I’m talking about the stories you tell yourself – those particular sentences that you repeat to yourself and others OFTEN.
A client of mine frequently said this to me: “I haven’t made any money this year.”
Think about the feelings of inadequacy and resentment and failure that she experiences every time she thinks this.
Once I recognized the pattern, my client and I completed an exercise where she totalled all her invoices for the year. She was astounded and how much she had actually earned.
Sometimes she still tells me that. I remind her and she lets it go.
These are some of the stories other clients of mine tell themselves:
- I haven’t done as well in life as I should have (Despite having a job he enjoys, good remuneration, solid relationships etc)
- My boss has it in for me (all the bosses from her last 3 jobs??)
- I don’t get enough sex (I remember a story about Woody Allen who said “We hardly ever have sex – only 3 times a week.” His wife said, “We’re always having sex – about 3 times a week”)
- I have no energy (Despite the fact that she is extremely productive and gets more done in a day than anyone else I know)
These stories are destructive because of the feelings that are generated every time we buy into them. These negative feelings lead to a consistent loss of self-esteem. This leads to unhappiness, loss of focus and an inability to achieve goals.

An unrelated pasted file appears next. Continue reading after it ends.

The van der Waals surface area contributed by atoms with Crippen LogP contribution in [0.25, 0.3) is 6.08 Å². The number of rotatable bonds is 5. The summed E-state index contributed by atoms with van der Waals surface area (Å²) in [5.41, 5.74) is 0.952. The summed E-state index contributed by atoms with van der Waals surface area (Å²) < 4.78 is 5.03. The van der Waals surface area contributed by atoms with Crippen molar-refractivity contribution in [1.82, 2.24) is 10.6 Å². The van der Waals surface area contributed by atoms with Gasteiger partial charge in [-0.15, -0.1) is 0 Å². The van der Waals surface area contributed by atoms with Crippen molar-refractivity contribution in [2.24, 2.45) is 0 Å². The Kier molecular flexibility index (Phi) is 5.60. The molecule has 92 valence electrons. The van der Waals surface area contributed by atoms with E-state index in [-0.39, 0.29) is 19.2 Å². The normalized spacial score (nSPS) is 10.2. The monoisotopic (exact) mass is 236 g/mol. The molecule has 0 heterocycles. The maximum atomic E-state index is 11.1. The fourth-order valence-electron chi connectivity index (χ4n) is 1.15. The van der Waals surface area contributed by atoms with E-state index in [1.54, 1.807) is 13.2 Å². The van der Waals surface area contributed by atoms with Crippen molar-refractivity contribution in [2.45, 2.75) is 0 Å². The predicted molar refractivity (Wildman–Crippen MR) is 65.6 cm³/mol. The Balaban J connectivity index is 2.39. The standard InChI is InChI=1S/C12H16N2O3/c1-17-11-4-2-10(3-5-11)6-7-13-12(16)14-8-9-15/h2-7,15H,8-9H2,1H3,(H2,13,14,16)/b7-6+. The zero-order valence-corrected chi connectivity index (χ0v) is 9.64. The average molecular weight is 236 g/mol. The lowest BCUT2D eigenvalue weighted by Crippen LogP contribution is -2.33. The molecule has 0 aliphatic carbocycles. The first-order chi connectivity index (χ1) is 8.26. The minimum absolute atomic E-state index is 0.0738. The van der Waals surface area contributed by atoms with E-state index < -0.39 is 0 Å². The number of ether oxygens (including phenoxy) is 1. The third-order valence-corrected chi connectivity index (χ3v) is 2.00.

The main reason these stories destroy is because we tend to notice only the things in life that support the story. We totally ignore anything that proves the opposite of the story. This way we can believe the story. We continue to repeat the story to ourselves – over and over. The destruction continues.
We live the story.
Here’s what you can do to change this:
- Become aware. Listen to yourself when you are chatting to friends. Listen to yourself when you are driving your car or in the shower. Make a note of the things you are telling yourselves and others about you. Do this for a month. You will soon pick up the most common negative story you are telling about yourself.
- Choose one story that you wish to change.
- Start an evidence diary. Take a few minutes every day and write down anything you have done or thought that provides evidence for the opposite version of your story. For example: if your story is that you are stupid, write down EVERYTHING you do that shows your intelligence: I wrote a good report today; my boss praised me in the meeting; my husband was impressed with the catering I did for his Birthday. Keep collecting evidence, big or small, until you have pages and pages that disprove your story. Eventually your subconscious mind will adopt the new story.
- Let it go.Every time you start telling yourself of someone the story, stop yourself and merely let it go. Even if you stop mid-sentence that’s better than nothing. Eventually you will train yourself to not tell that story.
Practice these steps every day. If you forget for a day or two don’t give up. Just start again and continue doing the steps.
One day you will notice that the destructive story has become a powerful and constructive one.
Is there another story you’d like to change? Get going!
Oddly enough, we come to rely upon our own stories so much
that it seems that all we can tell ourselves are stories as well.
Roger C. Shank